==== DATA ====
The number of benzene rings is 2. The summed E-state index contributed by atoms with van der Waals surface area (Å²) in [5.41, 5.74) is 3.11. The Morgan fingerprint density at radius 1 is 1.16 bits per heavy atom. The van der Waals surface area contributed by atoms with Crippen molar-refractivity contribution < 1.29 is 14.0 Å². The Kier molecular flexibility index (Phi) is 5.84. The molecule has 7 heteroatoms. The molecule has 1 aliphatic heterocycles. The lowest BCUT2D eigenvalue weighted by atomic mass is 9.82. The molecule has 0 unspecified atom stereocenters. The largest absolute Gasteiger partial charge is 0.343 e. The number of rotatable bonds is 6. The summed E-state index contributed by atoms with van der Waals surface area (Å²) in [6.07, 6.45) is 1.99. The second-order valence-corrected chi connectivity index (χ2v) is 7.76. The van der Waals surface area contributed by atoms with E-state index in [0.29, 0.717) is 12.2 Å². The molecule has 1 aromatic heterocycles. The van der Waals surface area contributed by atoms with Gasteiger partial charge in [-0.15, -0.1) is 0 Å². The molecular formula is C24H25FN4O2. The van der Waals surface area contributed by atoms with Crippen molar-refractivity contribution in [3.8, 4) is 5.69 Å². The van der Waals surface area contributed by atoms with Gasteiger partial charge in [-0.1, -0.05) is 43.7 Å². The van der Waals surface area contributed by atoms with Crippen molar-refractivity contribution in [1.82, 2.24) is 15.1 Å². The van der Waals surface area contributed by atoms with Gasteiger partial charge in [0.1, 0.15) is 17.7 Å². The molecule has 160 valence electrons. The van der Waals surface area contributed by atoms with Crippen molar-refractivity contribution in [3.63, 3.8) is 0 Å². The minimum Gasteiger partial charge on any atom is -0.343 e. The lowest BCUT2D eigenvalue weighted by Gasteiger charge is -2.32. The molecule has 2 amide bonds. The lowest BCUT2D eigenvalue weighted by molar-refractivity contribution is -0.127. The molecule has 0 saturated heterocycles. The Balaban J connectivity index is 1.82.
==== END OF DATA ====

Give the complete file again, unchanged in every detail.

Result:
The number of benzene rings is 2. The summed E-state index contributed by atoms with van der Waals surface area (Å²) in [5.41, 5.74) is 3.11. The Morgan fingerprint density at radius 1 is 1.16 bits per heavy atom. The van der Waals surface area contributed by atoms with Crippen molar-refractivity contribution < 1.29 is 14.0 Å². The Kier molecular flexibility index (Phi) is 5.84. The molecule has 7 heteroatoms. The molecule has 1 aliphatic heterocycles. The lowest BCUT2D eigenvalue weighted by atomic mass is 9.82. The molecule has 0 unspecified atom stereocenters. The largest absolute Gasteiger partial charge is 0.343 e. The number of rotatable bonds is 6. The summed E-state index contributed by atoms with van der Waals surface area (Å²) in [6.07, 6.45) is 1.99. The second-order valence-corrected chi connectivity index (χ2v) is 7.76. The van der Waals surface area contributed by atoms with E-state index in [0.29, 0.717) is 12.2 Å². The molecule has 1 aromatic heterocycles. The van der Waals surface area contributed by atoms with Gasteiger partial charge in [-0.15, -0.1) is 0 Å². The molecular formula is C24H25FN4O2. The van der Waals surface area contributed by atoms with Crippen molar-refractivity contribution in [3.8, 4) is 5.69 Å². The van der Waals surface area contributed by atoms with Gasteiger partial charge in [-0.1, -0.05) is 43.7 Å². The van der Waals surface area contributed by atoms with Crippen molar-refractivity contribution in [1.82, 2.24) is 15.1 Å². The van der Waals surface area contributed by atoms with Gasteiger partial charge in [0.1, 0.15) is 17.7 Å². The molecule has 160 valence electrons. The van der Waals surface area contributed by atoms with Crippen molar-refractivity contribution in [3.63, 3.8) is 0 Å². The minimum Gasteiger partial charge on any atom is -0.343 e. The lowest BCUT2D eigenvalue weighted by Gasteiger charge is -2.32. The molecule has 2 amide bonds. The lowest BCUT2D eigenvalue weighted by molar-refractivity contribution is -0.127. The molecule has 0 saturated heterocycles. The Balaban J connectivity index is 1.82.